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I would like to write a custom web analytics and action tracking solution and use it as a feedback mechanism eg. for searches or content suggestion.

If it were only for short lived data, I would use some NOSQL engine with a limited data retention. But ideally I would like to keep a long history.

One nice aproach I have seen in the past, was to use mysql for storage, one table per month, with older tables being converted to MySQL ARCHIVE format. For browsing the archives and aggregate data, MySQL views were implemented.

My question: How does something like Google Analytics store its data? In a structured database or something else. Which way would you suggest to avoid a long-term memory hog, while keeping query possibilities flexible?

(I am not concerned about writing speeds into the DB, this will happen in async batches and not in realtime)

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You can try some BI tools. For example, Infobright has a Community edition, that might be suitable for your work. It stores data internally in column-based format but you can use standard SQL to gather statistics. –  ypercube Feb 18 '12 at 12:07
Thanks ypercube, this could maybe have afaster learning curve for me. –  Martin Feb 18 '12 at 12:30

2 Answers 2

up vote 2 down vote accepted

Google uses its own Big Table implementation to store its data. If you are interested in big data solutions and utilizing big data you should take a look at this. For an open source implementation built off of google's Big Table check out Hbase/Hadoop. I will post back some links in a minute.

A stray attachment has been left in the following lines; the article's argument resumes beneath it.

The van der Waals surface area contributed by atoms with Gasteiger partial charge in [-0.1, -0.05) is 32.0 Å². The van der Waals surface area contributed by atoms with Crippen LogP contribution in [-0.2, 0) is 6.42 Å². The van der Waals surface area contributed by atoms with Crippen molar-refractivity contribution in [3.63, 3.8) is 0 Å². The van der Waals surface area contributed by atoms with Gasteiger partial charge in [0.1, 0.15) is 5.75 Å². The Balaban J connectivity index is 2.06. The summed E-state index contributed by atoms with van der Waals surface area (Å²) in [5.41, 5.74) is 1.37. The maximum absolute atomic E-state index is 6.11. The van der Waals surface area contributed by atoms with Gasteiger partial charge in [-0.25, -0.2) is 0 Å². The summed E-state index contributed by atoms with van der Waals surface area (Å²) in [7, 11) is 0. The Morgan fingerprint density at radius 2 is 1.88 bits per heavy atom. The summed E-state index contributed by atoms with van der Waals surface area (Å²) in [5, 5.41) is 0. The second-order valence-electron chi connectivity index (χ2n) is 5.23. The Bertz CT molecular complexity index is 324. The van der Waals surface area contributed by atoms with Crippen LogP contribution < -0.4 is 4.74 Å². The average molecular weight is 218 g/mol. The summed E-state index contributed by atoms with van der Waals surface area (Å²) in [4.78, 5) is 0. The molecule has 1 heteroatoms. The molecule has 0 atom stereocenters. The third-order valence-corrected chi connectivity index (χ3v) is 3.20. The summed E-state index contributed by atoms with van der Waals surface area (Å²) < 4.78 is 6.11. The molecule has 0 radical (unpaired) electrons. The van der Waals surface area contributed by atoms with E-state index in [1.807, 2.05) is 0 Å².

The analytics themselves done on this type of data utilize map/reduce operations.

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Thank you very much for pointing me to Hbase. I knew Hadoop existed as I probably will have to go that way for another thing I am working on, so this fits into the strategy. –  Martin Feb 18 '12 at 12:14
cool dude, glad i could help –  Ryan Feb 18 '12 at 12:31

I think that Urchin was originally using it's own custom built multi-dimensional database, but I'm not sure if Google Analytics is still using it. Anyway, analytics systems often use Cube based schemas for fast OLAP browsing.

I know Microsoft and Oracle have this type of functionality in their database tools, but they're very expensive. I'm not aware of any open-source cube databases; however if you're using Java then I think Mondrian works in the same way, but using a relational database for storage.

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I spend a lot of time yesterday, trying to get Oracle running on Debian to test a part of their Enterprise edition. It was such a pain and I think I would not use it in a productive environment on a not officially compatible OS. But thank you very much for the keywords. –  Martin Feb 19 '12 at 12:46

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